Russia ‘surprises’ Norway up north

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Norwegian Foreign Minister Børge Brende got what he called a “positive surprise” on Thursday when his Russian counterpart, Sergej Lavrov, told him that Russia was ready to cooperate on environmental and atomic safety issues in the far north. Emissions from Russia’s Norilsk Nickels smelter in Nikel, just over the border from Norway, have been especially worrisome.

Foreign ministers Børge Brende of Norway (left) and Sergej Lavrov met during ceremonies last year marking the 70th anniversation of Russia's liberation of Finnmark in Kirkenes. Tensions over Ukraine and Syria have risen since then, but Brende now welcome's Lavrov's newly stated intention to cooperate on environmental and other issues in the Far North. PHOTO: Utenriksdepartementet

Foreign ministers Børge Brende of Norway (left) and Sergej Lavrov met during ceremonies last autumn marking the 70th anniversation of Russia’s liberation of Finnmark in Kirkenes. Tensions over Ukraine and Syria have risen since then, but Brende now welcome’s Lavrov’s newly stated intention to cooperate on environmental and other issues in the Far North. PHOTO: Utenriksdepartementet

“It was a positive surprise, because this is something we’ve been trying to take up for years,” Brende told Norwegian Broadcasting (NRK). “So if they now want environmental cooperation, that’s new, but very positive. Now we’ll just have to see if action follows the words.”

The words were issued during a meeting Brende and Lavrov had in connection with a ministerial gathering of the Barents Council. Russia is now taking its turn at leading the Barents Council, which serves as a forum for intergovernmental and interregional cooperation in the countries bordering on the Barents Sea. Its members include Finland, Denmark, Iceland, Sweden and the European Commission, in addition to Russia and Norway. Several other countries with interests in the Arctic have observer status, including Canada, France, Germany, Italy, Japan, the Netherlands, Poland, the UK and the US. The council now refers to itself as comprising the Barents Euro-Arctic Council and the Barents Regional Council.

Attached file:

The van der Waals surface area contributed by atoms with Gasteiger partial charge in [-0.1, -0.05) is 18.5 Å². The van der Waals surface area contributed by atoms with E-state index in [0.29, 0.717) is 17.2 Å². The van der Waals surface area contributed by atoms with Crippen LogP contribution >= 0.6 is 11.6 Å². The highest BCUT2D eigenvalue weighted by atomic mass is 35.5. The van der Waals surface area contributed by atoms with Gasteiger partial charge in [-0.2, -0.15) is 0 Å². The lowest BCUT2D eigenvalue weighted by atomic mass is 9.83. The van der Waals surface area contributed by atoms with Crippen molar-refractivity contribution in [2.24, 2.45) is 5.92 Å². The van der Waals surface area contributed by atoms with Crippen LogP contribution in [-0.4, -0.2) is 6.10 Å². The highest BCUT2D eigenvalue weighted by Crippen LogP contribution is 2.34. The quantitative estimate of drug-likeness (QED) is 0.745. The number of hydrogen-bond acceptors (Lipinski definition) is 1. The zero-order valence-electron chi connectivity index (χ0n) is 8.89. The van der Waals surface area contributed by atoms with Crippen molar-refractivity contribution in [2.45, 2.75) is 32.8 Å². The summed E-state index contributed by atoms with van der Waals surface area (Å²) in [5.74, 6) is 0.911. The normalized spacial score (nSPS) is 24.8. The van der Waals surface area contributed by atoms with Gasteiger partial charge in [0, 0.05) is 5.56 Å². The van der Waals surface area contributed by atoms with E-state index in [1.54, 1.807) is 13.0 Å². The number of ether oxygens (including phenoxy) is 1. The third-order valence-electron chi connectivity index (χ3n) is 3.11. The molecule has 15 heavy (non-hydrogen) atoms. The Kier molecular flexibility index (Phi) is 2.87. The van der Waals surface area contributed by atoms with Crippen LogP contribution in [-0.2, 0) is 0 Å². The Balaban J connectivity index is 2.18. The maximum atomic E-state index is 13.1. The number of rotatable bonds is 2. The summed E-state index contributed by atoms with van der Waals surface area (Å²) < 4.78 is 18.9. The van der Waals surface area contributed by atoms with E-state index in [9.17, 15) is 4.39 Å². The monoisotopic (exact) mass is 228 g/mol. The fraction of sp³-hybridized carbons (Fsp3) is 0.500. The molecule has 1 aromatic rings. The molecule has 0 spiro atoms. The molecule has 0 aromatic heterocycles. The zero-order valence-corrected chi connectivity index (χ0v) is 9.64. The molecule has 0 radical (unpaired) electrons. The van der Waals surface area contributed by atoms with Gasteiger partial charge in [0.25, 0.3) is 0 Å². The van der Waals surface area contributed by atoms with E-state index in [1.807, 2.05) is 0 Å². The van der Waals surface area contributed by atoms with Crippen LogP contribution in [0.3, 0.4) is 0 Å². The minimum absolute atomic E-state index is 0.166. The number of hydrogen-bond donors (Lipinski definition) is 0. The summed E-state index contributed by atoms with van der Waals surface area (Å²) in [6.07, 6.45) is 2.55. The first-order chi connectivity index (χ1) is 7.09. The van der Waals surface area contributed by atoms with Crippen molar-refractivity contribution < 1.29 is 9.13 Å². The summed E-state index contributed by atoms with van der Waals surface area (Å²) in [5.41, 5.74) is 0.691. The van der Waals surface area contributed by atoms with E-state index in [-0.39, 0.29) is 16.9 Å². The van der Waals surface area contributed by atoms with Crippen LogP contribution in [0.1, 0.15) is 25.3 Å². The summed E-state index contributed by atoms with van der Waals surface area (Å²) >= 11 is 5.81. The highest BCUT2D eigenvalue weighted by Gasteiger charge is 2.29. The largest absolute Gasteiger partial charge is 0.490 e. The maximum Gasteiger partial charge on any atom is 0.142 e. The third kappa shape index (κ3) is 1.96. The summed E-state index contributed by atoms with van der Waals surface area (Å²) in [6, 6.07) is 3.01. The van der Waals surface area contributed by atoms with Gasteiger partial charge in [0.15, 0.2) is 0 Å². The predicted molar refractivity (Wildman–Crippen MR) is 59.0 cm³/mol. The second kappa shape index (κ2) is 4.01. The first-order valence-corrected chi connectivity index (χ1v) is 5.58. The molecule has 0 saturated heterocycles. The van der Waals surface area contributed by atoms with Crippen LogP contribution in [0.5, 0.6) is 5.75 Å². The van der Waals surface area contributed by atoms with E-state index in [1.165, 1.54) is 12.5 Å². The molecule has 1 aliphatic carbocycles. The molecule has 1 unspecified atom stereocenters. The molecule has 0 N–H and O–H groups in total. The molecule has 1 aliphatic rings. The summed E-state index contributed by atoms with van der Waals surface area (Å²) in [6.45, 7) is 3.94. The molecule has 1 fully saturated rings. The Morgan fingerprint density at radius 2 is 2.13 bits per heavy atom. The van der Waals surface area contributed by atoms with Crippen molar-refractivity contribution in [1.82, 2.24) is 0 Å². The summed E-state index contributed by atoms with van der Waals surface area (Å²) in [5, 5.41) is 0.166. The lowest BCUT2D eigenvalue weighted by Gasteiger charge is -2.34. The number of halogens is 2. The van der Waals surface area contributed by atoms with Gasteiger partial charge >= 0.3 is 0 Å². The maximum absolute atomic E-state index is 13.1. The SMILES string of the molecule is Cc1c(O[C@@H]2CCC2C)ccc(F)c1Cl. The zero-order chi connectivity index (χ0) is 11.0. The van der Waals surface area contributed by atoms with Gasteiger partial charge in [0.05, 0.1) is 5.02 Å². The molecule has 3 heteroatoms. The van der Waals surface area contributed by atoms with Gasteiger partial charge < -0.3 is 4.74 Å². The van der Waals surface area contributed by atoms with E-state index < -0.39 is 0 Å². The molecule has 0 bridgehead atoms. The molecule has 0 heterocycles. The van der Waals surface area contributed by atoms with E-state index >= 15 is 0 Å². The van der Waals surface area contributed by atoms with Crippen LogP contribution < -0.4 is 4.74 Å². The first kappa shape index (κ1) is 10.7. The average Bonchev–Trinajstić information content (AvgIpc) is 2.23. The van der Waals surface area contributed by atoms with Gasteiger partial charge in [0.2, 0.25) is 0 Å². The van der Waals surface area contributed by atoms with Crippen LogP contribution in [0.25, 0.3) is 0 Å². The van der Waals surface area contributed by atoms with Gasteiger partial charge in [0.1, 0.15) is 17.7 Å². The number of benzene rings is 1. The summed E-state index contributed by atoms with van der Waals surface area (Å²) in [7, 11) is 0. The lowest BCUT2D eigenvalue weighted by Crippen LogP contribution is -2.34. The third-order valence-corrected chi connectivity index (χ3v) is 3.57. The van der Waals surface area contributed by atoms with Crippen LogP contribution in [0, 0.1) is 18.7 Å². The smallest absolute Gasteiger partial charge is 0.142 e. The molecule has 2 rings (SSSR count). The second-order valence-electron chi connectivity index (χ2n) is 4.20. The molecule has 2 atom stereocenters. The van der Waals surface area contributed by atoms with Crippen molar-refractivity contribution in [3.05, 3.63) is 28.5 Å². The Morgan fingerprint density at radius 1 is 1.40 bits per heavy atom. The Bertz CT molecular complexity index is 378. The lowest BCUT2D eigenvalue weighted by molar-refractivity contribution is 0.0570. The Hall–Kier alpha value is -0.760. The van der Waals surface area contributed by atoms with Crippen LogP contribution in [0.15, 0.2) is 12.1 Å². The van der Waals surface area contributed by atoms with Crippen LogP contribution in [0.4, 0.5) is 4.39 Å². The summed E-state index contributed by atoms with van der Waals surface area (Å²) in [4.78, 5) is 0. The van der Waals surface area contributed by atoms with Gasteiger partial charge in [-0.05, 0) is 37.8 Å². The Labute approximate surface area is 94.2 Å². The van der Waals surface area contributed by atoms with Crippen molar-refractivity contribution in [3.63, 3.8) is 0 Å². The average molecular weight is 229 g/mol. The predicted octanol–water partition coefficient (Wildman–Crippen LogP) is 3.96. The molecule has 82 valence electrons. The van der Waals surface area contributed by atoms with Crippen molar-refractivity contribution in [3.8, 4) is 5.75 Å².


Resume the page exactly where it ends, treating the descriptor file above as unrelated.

Russia has announced three priorities for its leadership period that runs through 2017: transport, the environment and climate, and culture and tourism. Foreign ministers from all the Barents Council’s members are meeting this week in Oulu, Finland, and Lavrov had a meeting with Brende Wednesday evening.

It was the second high-level meeting between Russia and Norway in the past week, and Lavrov surprised Brende by saying that Russia now wants to focus on the environment in the far north, especially on emissions, forests and the seas, in cooperation with Norway.

Environmentalists have claimed that Russia's Norilsk Nickel smelter in Nikel, just over the border from Norway, has been an eyesore and a polluter for years. PHOTO: Wikipedia

Environmentalists have claimed that Russia’s Norilsk Nickel smelter in Nikel, just over the border from Norway, has been an eyesore and a polluter for years. PHOTO: Wikipedia

Norwegian environmental organization Bellona has long maintained that the smelter in Nikel, just seven kilometers from the Norwegian border, is without doubt the biggest polluter in the area. It’s also been an eyesore but has a long, complicated history under Finnish, Russian and, during World War II, German control.

“In the conversation I had with Lavrov, who’s now chairman of the Barents Council, we agreed to have constructive cooperation on the things we can cooperate on,” Brende said. While Norway and Russia are at odds over such pressing issues as Russian intervention in the Ukraine and, more recently, Syria, Brende noted that environmental issues are among areas of cooperation,  along with “better transportation, atomic security in the north, our fishing resources and how we can create jobs and value in the region.”

He said there had been “positive dialogue” between Norway and Russia lately, and that’s important. The two countries have long had a “special relationship,” even during the Cold War years, with many Norwegians especially in Finnmark eternally grateful that Russian troops from the former Soviet Army liberated Finnmark in late 1944 by pushing German occupiers out of the area. The Soviet troops later retreated and the two countries generally have been “good neighbours” for centuries.

“We just have to hope that Russia won’t head in a direction where there will be less openness than what we’ve experienced so far,” Brende said. “People-to-people cooperation, like that we’ve seen through investment and business activity over the border, is important to retain.”

newsinenglish.no/Nina Berglund

  • frenk

    Magic – I love it when countries find issues they can ‘co-operate’ on!

    • inquisitor

      When NATO isn’t following the US/Zbigniew Brzezinski agenda by running cover ops to create political unrest in Ukraine and threatening critical Russian military interests , you will find Russia can be most amicable.